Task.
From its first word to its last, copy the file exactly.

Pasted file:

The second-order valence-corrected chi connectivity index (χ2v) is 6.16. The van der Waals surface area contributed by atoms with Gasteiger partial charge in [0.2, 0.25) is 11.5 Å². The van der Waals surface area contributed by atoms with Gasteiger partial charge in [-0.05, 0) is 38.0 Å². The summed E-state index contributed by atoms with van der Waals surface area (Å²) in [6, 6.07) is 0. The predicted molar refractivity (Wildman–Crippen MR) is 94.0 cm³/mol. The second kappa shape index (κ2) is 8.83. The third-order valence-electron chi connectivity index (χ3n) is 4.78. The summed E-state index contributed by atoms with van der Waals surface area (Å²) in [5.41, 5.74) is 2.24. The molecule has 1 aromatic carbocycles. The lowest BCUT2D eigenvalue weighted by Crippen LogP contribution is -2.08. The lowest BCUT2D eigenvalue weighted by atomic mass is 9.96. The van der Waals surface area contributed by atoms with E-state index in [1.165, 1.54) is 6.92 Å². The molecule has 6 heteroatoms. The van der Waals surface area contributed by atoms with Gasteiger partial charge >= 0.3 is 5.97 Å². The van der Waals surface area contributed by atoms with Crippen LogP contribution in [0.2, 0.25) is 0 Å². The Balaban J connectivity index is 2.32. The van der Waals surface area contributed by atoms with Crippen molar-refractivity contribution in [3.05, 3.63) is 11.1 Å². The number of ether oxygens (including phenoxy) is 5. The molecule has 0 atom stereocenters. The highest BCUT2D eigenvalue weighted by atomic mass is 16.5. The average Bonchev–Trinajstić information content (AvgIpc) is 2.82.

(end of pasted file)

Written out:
The second-order valence-corrected chi connectivity index (χ2v) is 6.16. The van der Waals surface area contributed by atoms with Gasteiger partial charge in [0.2, 0.25) is 11.5 Å². The van der Waals surface area contributed by atoms with Gasteiger partial charge in [-0.05, 0) is 38.0 Å². The summed E-state index contributed by atoms with van der Waals surface area (Å²) in [6, 6.07) is 0. The predicted molar refractivity (Wildman–Crippen MR) is 94.0 cm³/mol. The second kappa shape index (κ2) is 8.83. The third-order valence-electron chi connectivity index (χ3n) is 4.78. The summed E-state index contributed by atoms with van der Waals surface area (Å²) in [5.41, 5.74) is 2.24. The molecule has 1 aromatic carbocycles. The lowest BCUT2D eigenvalue weighted by Crippen LogP contribution is -2.08. The lowest BCUT2D eigenvalue weighted by atomic mass is 9.96. The van der Waals surface area contributed by atoms with E-state index in [1.165, 1.54) is 6.92 Å². The molecule has 6 heteroatoms. The van der Waals surface area contributed by atoms with Gasteiger partial charge >= 0.3 is 5.97 Å². The van der Waals surface area contributed by atoms with Crippen LogP contribution in [0.2, 0.25) is 0 Å². The Balaban J connectivity index is 2.32. The van der Waals surface area contributed by atoms with Crippen molar-refractivity contribution in [3.05, 3.63) is 11.1 Å². The number of ether oxygens (including phenoxy) is 5. The molecule has 0 atom stereocenters. The highest BCUT2D eigenvalue weighted by atomic mass is 16.5. The average Bonchev–Trinajstić information content (AvgIpc) is 2.82.